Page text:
The different types of Medicare Advantage Plans are:

  • Health Maintenance Organization (HMO) Plans - A Medicare HMO Plan has a network of primary care doctors, specialists, hospitals and other providers that you must go to. Most plans require referrals to see specialists.
  • Preferred Provider Organization (PPO) Plans - A Medicare PPO Plan has a network of primary care doctors, specialists, hospitals and other providers that you may go to.You have the flexibility to go to any doctors, specialists, or hospitals that are not on the plan’s list, but it will usually cost more.
  • Private Fee-for Service (PFFS) Plans - Generally, you get care from any Medicare-approved provider such as a doctor or hospital who, before treating you, agrees to accept the Medicare Private Fee-for-Service Plan’s terms and conditions of payment. If your provider does not agree to the plan’s terms and conditions of payment the provider should not provide services to you except for emergencies, and you will need to find another provider that will accept the plan.
  • Special Needs Plans (SNP) - Plans for people with certain chronic diseases and conditions or who have specialized needs (such as people who have both Medicare and Medicaid or people who live in certain institutions).
  • HMO Point of Service (HMOPOS) Plans - An HMO plan that may allow you to get some services out-of-network for a higher cost.
  • Medical Savings Account (MSA) Plans - A plan that combines a high deductible health plan with a bank account. Medicare deposits money into the account (usually less than the deductible). You can use the money to pay for your health care services during the year.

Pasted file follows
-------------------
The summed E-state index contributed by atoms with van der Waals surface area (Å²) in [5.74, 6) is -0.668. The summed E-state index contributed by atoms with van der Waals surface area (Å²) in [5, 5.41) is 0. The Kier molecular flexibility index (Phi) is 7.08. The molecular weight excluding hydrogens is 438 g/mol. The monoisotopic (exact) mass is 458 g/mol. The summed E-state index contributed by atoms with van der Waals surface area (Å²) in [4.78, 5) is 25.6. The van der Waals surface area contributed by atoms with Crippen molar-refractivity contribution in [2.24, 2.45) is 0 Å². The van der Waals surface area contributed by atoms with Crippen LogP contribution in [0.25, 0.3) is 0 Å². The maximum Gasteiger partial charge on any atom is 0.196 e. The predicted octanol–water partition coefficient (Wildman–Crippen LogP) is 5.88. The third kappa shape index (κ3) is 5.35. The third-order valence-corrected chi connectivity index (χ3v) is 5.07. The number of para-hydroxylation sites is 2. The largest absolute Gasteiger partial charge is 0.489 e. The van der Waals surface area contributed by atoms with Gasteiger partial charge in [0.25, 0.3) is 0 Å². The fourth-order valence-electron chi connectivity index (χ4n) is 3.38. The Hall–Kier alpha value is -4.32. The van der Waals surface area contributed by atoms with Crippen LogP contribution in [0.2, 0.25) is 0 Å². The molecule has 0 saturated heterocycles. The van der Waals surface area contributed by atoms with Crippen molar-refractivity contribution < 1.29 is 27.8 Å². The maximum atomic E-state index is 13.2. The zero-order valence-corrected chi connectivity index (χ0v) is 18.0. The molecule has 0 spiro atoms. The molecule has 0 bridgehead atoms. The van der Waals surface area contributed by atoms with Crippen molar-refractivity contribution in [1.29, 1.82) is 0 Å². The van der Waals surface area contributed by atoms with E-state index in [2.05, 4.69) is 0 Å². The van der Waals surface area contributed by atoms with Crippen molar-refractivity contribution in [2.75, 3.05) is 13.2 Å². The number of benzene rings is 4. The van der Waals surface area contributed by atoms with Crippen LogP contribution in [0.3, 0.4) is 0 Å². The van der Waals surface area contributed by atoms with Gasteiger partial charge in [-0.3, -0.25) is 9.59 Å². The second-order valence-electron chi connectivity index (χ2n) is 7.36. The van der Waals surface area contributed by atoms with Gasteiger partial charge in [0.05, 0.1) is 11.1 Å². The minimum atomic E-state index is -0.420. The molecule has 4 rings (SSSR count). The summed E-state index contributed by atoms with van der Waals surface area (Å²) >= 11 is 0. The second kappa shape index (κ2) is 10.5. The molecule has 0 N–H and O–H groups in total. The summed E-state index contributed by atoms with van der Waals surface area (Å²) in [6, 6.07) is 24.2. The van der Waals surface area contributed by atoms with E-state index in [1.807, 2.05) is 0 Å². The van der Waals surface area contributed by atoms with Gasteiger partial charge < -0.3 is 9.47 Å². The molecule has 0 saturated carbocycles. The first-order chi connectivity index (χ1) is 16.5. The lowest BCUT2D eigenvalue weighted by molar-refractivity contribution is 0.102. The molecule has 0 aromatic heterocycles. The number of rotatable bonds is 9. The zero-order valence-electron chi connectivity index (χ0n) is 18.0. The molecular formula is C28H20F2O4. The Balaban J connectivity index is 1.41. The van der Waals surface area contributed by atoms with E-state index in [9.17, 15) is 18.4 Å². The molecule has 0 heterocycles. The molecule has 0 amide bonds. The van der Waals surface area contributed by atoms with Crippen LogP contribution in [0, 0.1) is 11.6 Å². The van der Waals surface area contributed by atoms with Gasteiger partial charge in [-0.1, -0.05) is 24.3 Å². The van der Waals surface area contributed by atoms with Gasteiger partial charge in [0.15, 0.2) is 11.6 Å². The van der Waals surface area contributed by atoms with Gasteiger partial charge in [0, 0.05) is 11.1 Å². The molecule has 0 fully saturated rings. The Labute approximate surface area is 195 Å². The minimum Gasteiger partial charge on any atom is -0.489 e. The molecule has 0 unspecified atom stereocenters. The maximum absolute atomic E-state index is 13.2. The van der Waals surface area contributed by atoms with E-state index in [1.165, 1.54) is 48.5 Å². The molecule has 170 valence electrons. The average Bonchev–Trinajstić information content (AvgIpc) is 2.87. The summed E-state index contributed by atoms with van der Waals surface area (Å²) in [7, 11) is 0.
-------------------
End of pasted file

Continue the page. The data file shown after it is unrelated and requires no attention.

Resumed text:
You can enroll in a Medicare Advantage Plan every year during the Annual Election Period (AEP). In 2011 the Annual Election Period will begin on 10/15/2011 thru 12/7/2011. You can also enroll during your Initial Election Period (IEP) or if you qualify for a Special Election Period (SEP). To join a Medicare Advantage Plan, you must have Part A and Part B and live in the plan's service area.

Medicare Part D are prescription drug plans offered by private insurance companies and approved by Medicare. There are two ways to get Medicare prescription drug coverage:

  • Medicare Prescription Drug Plans - These plans (sometimes called "PDP's") add drug coverage to Original Medicare, some Medicare Cost Plans, some Medicare Private Fee-for-Service (PFFS) Plans, and Medicare Medical Savings Account (MSA) Plans.
  • Medicare Advantage Plans - You get all of your Part A and Part B coverage, and prescription drug coverage (Part D), through these plans. Medicare Advantage Plans with prescription drug coverage are sometimes called "MA-PD's."

To join a Medicare Prescription Drug Plan, you must have Medicare Part A or Part B. You must also live in the service area of the Medicare drug plan you want to join.